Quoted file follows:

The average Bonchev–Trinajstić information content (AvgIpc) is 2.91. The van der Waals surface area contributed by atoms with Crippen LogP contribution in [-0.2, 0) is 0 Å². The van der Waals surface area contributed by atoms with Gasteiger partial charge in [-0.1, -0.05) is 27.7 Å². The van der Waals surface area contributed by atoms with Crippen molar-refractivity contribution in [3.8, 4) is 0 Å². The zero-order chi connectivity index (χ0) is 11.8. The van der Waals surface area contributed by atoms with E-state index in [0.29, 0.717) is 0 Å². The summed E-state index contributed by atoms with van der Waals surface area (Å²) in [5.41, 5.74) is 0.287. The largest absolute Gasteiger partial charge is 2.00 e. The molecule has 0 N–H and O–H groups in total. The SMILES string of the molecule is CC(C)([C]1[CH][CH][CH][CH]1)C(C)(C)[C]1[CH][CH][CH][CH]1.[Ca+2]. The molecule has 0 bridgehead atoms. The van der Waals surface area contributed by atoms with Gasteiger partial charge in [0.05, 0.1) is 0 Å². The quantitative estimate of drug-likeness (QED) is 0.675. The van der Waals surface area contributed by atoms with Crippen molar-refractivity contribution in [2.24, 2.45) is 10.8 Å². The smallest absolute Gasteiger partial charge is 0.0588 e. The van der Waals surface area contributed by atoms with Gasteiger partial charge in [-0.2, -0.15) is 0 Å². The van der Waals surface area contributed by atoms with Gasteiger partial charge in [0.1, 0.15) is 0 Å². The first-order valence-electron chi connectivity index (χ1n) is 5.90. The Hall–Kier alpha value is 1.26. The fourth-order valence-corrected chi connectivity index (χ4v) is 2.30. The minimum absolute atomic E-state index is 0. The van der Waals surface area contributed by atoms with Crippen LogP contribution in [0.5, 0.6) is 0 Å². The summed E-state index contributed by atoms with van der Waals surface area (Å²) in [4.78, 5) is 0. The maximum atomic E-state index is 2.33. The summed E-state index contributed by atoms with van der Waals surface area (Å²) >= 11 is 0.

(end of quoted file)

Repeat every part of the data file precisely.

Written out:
The average Bonchev–Trinajstić information content (AvgIpc) is 2.91. The van der Waals surface area contributed by atoms with Crippen LogP contribution in [-0.2, 0) is 0 Å². The van der Waals surface area contributed by atoms with Gasteiger partial charge in [-0.1, -0.05) is 27.7 Å². The van der Waals surface area contributed by atoms with Crippen molar-refractivity contribution in [3.8, 4) is 0 Å². The zero-order chi connectivity index (χ0) is 11.8. The van der Waals surface area contributed by atoms with E-state index in [0.29, 0.717) is 0 Å². The summed E-state index contributed by atoms with van der Waals surface area (Å²) in [5.41, 5.74) is 0.287. The largest absolute Gasteiger partial charge is 2.00 e. The molecule has 0 N–H and O–H groups in total. The SMILES string of the molecule is CC(C)([C]1[CH][CH][CH][CH]1)C(C)(C)[C]1[CH][CH][CH][CH]1.[Ca+2]. The molecule has 0 bridgehead atoms. The van der Waals surface area contributed by atoms with Gasteiger partial charge in [0.05, 0.1) is 0 Å². The quantitative estimate of drug-likeness (QED) is 0.675. The van der Waals surface area contributed by atoms with Crippen molar-refractivity contribution in [2.24, 2.45) is 10.8 Å². The smallest absolute Gasteiger partial charge is 0.0588 e. The van der Waals surface area contributed by atoms with Gasteiger partial charge in [-0.2, -0.15) is 0 Å². The van der Waals surface area contributed by atoms with Gasteiger partial charge in [0.1, 0.15) is 0 Å². The first-order valence-electron chi connectivity index (χ1n) is 5.90. The Hall–Kier alpha value is 1.26. The fourth-order valence-corrected chi connectivity index (χ4v) is 2.30. The minimum absolute atomic E-state index is 0. The van der Waals surface area contributed by atoms with Crippen LogP contribution in [0.5, 0.6) is 0 Å². The summed E-state index contributed by atoms with van der Waals surface area (Å²) in [4.78, 5) is 0. The maximum atomic E-state index is 2.33. The summed E-state index contributed by atoms with van der Waals surface area (Å²) >= 11 is 0.